Monday, August 14, 2006

Islamofascist, Pt II

Clarity and confusion. So much for framing my perspective.

I should have known better than to ask an academic.

Actually, it was very enlightening and led to a discussion of fascism ranging from its birth in the cauldron of late 19th century industrialism to South Africa's aparthied system.

The key information that I discovered is that fascism requires a strong sense of identity. The first impulse would be to associate this with nationalism such as Mussolini's state. But it can also mean an identity that goes beyond borders such as Hitler's Germany which associated identity with Germanness whether those Germans resided in Bonn or Czechoslovakia.

The issue can become confusing because also in many cases the identity is defined by what it is not. It is a barbarian's at the gate philosophy. The state must protect its inherent identity by rejecting all those that do not belong. At its most radical, this form of the fascist state led to the madness of the Holocaust.

So what about Hizbollah, the Sunni insurgency, Iran and all the other bad guys we have chosen to lump into the term "Islamofascist"? Without a doubt it's a brilliant political ploy. President Bush has successfully related our current struggle to the last known "noble" cause, WWII. He has also given a face to an amorphous enemy. Every time you hear that term, you will instantly think of the insane evil of Nazi Germany.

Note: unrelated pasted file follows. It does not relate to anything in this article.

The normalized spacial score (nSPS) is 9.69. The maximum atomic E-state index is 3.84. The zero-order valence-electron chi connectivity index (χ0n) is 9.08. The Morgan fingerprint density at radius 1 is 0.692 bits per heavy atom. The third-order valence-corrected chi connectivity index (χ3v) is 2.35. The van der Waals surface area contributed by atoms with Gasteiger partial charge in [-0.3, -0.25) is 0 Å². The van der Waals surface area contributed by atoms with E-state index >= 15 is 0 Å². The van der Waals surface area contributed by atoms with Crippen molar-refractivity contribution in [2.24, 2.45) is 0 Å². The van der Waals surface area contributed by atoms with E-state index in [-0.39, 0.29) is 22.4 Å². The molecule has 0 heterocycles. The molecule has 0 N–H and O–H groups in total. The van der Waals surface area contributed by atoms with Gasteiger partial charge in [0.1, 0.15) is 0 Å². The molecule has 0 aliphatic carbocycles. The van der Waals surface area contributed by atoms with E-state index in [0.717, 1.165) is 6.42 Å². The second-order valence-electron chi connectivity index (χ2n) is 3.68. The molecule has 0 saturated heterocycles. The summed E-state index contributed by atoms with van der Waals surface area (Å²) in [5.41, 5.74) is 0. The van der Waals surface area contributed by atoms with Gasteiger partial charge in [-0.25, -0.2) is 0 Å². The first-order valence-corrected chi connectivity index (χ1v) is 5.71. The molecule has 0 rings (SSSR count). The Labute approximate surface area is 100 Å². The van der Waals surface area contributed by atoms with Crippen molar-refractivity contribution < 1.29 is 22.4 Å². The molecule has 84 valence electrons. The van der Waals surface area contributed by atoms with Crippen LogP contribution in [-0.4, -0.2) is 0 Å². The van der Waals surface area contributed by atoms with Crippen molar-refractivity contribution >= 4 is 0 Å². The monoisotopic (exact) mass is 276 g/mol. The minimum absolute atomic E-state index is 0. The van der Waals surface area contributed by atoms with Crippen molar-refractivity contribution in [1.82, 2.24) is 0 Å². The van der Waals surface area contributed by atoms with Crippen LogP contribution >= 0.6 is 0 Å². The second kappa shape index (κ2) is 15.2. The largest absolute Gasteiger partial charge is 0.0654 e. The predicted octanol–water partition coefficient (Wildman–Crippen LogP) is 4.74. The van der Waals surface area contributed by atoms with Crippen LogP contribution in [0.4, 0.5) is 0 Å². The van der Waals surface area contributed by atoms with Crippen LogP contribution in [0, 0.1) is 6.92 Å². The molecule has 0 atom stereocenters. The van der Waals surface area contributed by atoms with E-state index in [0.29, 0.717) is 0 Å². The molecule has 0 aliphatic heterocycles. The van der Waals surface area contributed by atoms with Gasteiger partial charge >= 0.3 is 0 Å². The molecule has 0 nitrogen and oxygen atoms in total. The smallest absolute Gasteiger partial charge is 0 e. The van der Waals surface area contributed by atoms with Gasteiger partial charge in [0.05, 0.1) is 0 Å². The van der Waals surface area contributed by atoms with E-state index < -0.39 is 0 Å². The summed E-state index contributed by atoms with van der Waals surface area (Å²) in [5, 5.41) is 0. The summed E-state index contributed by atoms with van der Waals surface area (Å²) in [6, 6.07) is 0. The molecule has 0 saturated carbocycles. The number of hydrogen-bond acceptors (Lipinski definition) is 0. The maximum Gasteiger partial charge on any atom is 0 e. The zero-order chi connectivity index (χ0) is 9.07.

But is it accurate? In a general sense, you could certainly argue that adherents of radical Islam have an identity. All wish to follow some flavor of the most oppressive elements of the religion. All see the West, Israel and the U.S., as a version of the barbarians at the gate.

Yet, once you begin to look at the individual groups it begins to fall apart. There are Sunnis, Shia and Wahabist. Some have the goal of destroying Israel. Some have the goal of destroying the U.S. Some have the goal of becoming a regional super power. Their causes are as varied as the grains of sand in the desert.

When I asked my friend for a brief definition of fascism, he laughed and joked that entire books are written on the subject. So, I am certainly not going to tackle the subject in a single blog post. But I do no feel comfortable with the term and it's not one I will use. However, I fully understand why the Bush administration does.

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